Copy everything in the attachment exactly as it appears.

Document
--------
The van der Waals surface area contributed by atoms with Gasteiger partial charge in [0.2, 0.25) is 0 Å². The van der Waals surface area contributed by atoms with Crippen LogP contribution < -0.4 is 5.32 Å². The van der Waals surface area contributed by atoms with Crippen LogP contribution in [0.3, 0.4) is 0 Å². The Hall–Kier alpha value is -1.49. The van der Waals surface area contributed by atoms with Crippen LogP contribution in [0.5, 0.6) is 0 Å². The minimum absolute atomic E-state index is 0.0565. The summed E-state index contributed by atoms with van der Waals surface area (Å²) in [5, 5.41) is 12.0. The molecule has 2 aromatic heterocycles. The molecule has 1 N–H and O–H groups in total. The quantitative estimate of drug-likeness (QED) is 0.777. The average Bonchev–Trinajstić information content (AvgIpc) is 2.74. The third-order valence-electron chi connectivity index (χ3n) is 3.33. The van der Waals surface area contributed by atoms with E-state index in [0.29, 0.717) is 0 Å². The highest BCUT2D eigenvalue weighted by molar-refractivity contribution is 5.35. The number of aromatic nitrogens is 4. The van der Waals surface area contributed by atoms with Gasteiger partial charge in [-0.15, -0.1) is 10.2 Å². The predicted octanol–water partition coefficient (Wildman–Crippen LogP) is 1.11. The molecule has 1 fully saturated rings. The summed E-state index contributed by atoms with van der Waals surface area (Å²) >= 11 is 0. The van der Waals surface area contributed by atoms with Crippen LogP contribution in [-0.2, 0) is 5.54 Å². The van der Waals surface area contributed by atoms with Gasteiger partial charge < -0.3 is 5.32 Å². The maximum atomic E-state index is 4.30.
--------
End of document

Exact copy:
The van der Waals surface area contributed by atoms with Gasteiger partial charge in [0.2, 0.25) is 0 Å². The van der Waals surface area contributed by atoms with Crippen LogP contribution < -0.4 is 5.32 Å². The van der Waals surface area contributed by atoms with Crippen LogP contribution in [0.3, 0.4) is 0 Å². The Hall–Kier alpha value is -1.49. The van der Waals surface area contributed by atoms with Crippen LogP contribution in [0.5, 0.6) is 0 Å². The minimum absolute atomic E-state index is 0.0565. The summed E-state index contributed by atoms with van der Waals surface area (Å²) in [5, 5.41) is 12.0. The molecule has 2 aromatic heterocycles. The molecule has 1 N–H and O–H groups in total. The quantitative estimate of drug-likeness (QED) is 0.777. The average Bonchev–Trinajstić information content (AvgIpc) is 2.74. The third-order valence-electron chi connectivity index (χ3n) is 3.33. The van der Waals surface area contributed by atoms with E-state index in [0.29, 0.717) is 0 Å². The highest BCUT2D eigenvalue weighted by molar-refractivity contribution is 5.35. The number of aromatic nitrogens is 4. The van der Waals surface area contributed by atoms with Gasteiger partial charge in [-0.15, -0.1) is 10.2 Å². The predicted octanol–water partition coefficient (Wildman–Crippen LogP) is 1.11. The molecule has 1 fully saturated rings. The summed E-state index contributed by atoms with van der Waals surface area (Å²) >= 11 is 0. The van der Waals surface area contributed by atoms with Crippen LogP contribution in [-0.2, 0) is 5.54 Å². The van der Waals surface area contributed by atoms with Gasteiger partial charge < -0.3 is 5.32 Å². The maximum atomic E-state index is 4.30.